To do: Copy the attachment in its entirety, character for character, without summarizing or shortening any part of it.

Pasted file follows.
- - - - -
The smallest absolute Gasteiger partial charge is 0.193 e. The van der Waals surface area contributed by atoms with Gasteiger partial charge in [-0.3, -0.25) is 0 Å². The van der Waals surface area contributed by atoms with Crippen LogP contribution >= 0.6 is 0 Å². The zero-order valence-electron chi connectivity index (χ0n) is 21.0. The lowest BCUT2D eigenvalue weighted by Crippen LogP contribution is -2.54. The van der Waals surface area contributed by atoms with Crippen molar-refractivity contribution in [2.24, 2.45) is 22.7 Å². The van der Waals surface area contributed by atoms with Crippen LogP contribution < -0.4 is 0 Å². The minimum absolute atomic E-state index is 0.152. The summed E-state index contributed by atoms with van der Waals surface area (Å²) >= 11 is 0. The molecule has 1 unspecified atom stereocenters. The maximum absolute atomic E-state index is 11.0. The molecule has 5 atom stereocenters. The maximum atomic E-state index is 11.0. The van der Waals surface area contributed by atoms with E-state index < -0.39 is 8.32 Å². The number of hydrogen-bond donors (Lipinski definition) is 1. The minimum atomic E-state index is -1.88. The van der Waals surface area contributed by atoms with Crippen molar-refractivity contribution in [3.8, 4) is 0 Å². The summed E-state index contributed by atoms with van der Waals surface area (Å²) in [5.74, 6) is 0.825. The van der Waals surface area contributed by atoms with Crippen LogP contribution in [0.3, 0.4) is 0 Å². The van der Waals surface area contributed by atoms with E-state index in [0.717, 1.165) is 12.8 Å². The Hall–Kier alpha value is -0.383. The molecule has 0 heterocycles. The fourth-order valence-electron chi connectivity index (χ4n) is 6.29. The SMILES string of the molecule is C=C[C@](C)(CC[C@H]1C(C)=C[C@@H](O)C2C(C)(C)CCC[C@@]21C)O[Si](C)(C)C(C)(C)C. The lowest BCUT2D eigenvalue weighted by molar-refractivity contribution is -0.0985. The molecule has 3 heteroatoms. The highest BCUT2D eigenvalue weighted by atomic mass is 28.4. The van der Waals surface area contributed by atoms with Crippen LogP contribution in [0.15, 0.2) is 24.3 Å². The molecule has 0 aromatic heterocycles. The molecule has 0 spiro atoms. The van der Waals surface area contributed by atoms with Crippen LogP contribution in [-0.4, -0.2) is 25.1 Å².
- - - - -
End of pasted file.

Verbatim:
The smallest absolute Gasteiger partial charge is 0.193 e. The van der Waals surface area contributed by atoms with Gasteiger partial charge in [-0.3, -0.25) is 0 Å². The van der Waals surface area contributed by atoms with Crippen LogP contribution >= 0.6 is 0 Å². The zero-order valence-electron chi connectivity index (χ0n) is 21.0. The lowest BCUT2D eigenvalue weighted by Crippen LogP contribution is -2.54. The van der Waals surface area contributed by atoms with Crippen molar-refractivity contribution in [2.24, 2.45) is 22.7 Å². The van der Waals surface area contributed by atoms with Crippen LogP contribution < -0.4 is 0 Å². The minimum absolute atomic E-state index is 0.152. The summed E-state index contributed by atoms with van der Waals surface area (Å²) >= 11 is 0. The molecule has 1 unspecified atom stereocenters. The maximum absolute atomic E-state index is 11.0. The molecule has 5 atom stereocenters. The maximum atomic E-state index is 11.0. The van der Waals surface area contributed by atoms with E-state index < -0.39 is 8.32 Å². The number of hydrogen-bond donors (Lipinski definition) is 1. The minimum atomic E-state index is -1.88. The van der Waals surface area contributed by atoms with Crippen molar-refractivity contribution in [3.8, 4) is 0 Å². The summed E-state index contributed by atoms with van der Waals surface area (Å²) in [5.74, 6) is 0.825. The van der Waals surface area contributed by atoms with Crippen LogP contribution in [0.3, 0.4) is 0 Å². The van der Waals surface area contributed by atoms with E-state index in [0.717, 1.165) is 12.8 Å². The Hall–Kier alpha value is -0.383. The molecule has 0 heterocycles. The fourth-order valence-electron chi connectivity index (χ4n) is 6.29. The SMILES string of the molecule is C=C[C@](C)(CC[C@H]1C(C)=C[C@@H](O)C2C(C)(C)CCC[C@@]21C)O[Si](C)(C)C(C)(C)C. The lowest BCUT2D eigenvalue weighted by molar-refractivity contribution is -0.0985. The molecule has 3 heteroatoms. The highest BCUT2D eigenvalue weighted by atomic mass is 28.4. The van der Waals surface area contributed by atoms with Crippen LogP contribution in [0.15, 0.2) is 24.3 Å². The molecule has 0 aromatic heterocycles. The molecule has 0 spiro atoms. The van der Waals surface area contributed by atoms with Crippen LogP contribution in [-0.4, -0.2) is 25.1 Å².